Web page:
Thursday, May 31, 2012

Judgement Coke

It's funny how life happens.
I have long lamented about how I have no friends nearby with kids. I had one for a while (we met in a weird way (like most of my friends) because I had heard she had just had a baby so I left some enchiladas and a note on her front doorstep basically asking her to check yes or no if she wanted to be friends--she's now one of my closest friends and I love her whole family so much) but she moved to Charlottesville and I'm still trying to get her to move back.
About a year ago I found out that some old friends had moved to town. They were people I knew and liked separately but hadn't kept in touch with. They met during that time and wound up hitched! I actually couldn't think of many better couples. Courtney is from Canada and he wound up in Rappahannock
because Lizzie grew up here (which is also weird because when I knew Lizzie before, I didn't even know this place existed). Anyway, none of that really matters. What really matters is we reconnected and they live 2 minutes away. They were one of the first people we told when I was pregnant with Eve and I tried really hard to convince them to have a baby too so I would have a buddy.

It worked. She still hasn't forgiven me...but that's another story.

All that to say, we hang out a lot. Eve pushes Landon around, James dances for him, Landon gazes on in complete rapture of the mayhem that is more than one kid and he loves me because I feed him. And I love him because he loves to eat which satisfies so many things in me. I love him for other reasons too, he's ridiculously cute.

About once a week, at least, we have fairly impromptu dinners. Really, Landon has his own room here. But we like to make sure we are ready at a moments notice to have a great time. Usually this means beverages. Cause we always have food. Lizzie and I can put away champagne in an impressive way, Tom mostly drinks wine, and Courtney drinks rum and coke. Okay, now we're getting to my title (sort of). Let me explain something:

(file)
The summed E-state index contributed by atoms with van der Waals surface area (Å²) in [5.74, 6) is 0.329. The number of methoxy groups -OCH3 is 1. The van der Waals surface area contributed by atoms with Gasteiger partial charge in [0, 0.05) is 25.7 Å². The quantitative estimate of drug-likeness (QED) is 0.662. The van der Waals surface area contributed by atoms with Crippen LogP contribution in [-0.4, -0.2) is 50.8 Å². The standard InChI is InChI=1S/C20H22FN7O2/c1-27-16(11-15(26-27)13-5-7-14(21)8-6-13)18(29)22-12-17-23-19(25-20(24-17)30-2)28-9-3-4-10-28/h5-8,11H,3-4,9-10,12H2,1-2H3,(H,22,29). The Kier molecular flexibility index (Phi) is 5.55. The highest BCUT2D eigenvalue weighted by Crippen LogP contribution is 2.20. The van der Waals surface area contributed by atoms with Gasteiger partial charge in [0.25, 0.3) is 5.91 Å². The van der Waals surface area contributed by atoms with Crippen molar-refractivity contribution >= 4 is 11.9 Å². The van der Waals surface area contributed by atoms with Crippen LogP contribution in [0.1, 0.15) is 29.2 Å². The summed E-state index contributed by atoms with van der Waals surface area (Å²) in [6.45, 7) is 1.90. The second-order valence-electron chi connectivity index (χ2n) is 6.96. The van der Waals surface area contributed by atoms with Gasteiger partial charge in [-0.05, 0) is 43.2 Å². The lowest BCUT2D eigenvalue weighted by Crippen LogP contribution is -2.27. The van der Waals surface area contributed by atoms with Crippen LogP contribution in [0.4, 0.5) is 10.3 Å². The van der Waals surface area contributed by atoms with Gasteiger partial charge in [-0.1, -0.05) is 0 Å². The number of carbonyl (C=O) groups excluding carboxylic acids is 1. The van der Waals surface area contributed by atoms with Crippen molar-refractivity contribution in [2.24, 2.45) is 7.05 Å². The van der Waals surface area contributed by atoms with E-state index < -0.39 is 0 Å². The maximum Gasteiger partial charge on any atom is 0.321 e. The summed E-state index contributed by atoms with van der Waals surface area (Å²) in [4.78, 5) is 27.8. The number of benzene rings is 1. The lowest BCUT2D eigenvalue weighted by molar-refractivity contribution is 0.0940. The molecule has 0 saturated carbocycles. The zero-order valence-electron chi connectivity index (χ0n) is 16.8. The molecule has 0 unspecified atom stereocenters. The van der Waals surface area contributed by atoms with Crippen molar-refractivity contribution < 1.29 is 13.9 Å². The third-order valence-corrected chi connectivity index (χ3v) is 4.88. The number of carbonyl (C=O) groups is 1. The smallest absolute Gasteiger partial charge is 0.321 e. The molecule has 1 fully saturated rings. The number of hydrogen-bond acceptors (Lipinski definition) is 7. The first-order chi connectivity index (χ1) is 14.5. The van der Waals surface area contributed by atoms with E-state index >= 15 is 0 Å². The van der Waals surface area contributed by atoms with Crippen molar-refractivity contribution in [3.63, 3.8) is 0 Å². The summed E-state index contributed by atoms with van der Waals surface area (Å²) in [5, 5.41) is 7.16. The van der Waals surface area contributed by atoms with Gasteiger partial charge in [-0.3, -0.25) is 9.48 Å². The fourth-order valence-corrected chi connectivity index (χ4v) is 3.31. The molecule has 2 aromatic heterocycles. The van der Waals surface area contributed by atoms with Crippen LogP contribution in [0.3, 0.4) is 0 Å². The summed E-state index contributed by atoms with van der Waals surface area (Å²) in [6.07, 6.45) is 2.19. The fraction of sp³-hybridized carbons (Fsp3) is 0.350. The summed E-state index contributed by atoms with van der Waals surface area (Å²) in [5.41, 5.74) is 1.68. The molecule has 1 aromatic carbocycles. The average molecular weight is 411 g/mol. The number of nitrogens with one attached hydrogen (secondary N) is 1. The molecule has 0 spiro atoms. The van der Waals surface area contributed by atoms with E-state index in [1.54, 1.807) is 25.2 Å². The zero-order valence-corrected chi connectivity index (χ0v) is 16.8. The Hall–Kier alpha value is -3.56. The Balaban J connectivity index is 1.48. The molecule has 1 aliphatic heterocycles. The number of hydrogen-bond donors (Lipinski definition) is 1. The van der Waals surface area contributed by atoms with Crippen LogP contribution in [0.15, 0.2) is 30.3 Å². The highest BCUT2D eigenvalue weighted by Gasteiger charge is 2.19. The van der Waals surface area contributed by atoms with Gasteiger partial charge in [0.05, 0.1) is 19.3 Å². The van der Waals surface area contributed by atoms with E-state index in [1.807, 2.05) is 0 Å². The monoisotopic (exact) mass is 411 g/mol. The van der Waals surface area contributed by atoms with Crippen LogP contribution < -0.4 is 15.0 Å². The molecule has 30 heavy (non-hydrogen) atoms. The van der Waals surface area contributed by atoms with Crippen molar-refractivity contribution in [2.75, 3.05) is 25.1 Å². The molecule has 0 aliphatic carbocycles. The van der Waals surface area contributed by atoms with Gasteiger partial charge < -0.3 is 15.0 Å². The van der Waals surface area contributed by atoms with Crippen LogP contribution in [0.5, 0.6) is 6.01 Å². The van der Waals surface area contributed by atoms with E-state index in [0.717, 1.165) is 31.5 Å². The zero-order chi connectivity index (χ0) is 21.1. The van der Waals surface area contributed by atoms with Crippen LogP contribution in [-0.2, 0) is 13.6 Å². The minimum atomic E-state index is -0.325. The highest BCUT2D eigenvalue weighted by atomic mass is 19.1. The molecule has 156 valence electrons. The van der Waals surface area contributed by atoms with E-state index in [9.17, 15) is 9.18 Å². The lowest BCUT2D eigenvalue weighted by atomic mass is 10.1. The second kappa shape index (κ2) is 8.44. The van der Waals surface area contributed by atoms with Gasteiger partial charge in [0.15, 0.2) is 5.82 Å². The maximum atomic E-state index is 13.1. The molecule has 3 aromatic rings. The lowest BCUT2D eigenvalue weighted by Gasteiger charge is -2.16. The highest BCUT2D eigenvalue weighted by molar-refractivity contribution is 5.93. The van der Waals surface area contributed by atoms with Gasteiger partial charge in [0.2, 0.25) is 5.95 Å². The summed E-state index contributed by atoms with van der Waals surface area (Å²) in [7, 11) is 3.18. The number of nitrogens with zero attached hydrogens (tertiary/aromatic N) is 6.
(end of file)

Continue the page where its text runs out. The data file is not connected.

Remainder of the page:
I've evolved...a lot. Riding and competing in my teens and early 20s I was possibly not the healthiest girl, however active I was. I ate...anything. I might have smoked on occasion and I maybe partied sometimes. I drank Diet Coke simply as my one concession to being diabetic. As I kind of grew up I started to tone it down. I did realize that I really only like wine and didn't need to drink whatever was put in front of me. I realized that people actually can smell smoke on you no matter how stealthy you think you are. And I realized that I actually don't like the taste of Diet Coke. At all. Sometimes things take me a while.
So now on the ever narrowing and rickety branch that is (was) my twenties, I have two beautiful children and an amazing husband.

We run two businesses that are based around an outdoor lifestyle and healthy eating. I've turned into a compete crazy person about homemaking bread, tortillas, mustard, kefir, teriyaki sauce, butter, bacon, name it, I want to know how to make it myself without the preservatives or crap ingredients. Since starting raw milk I've lost weight and feel better than ever (or at least since I've had kids--I don't remember much before then and I also haven't slept more than a handful of hours since then--I imagine I felt decent when I got full nights sleep....I digress). When I go to the store my cart is full (FULL) of fresh and organic fruits and vegetables. The rest of the cart is filled possibly with ingredients I need for baking or cleaning supplies. Or wine. The necessities.
I can be a little smug walking through the store with my baby girl lounging her her Ergo (James is at school for these outings), grocery cart full of greenery. I feel like a good mom, for that one hour anyway. But I feel a responsibility to our favorite neighbors that when they come over, they don't need to bring anything. This is important cause it's not like they pass a store on their way! So last week, smack on top of my cart, in a glaring red container, was Coke. And I felt judged people. Seriously, I started pulling people aside and telling them the Coke was for a friend. Okay, I really didn't do that. But I did text Lizzie and told her my feelings of paranoia. It was worse than the usual judgement I feel for not having reusable grocery bags. Hey, it's good to know I still have room to grow.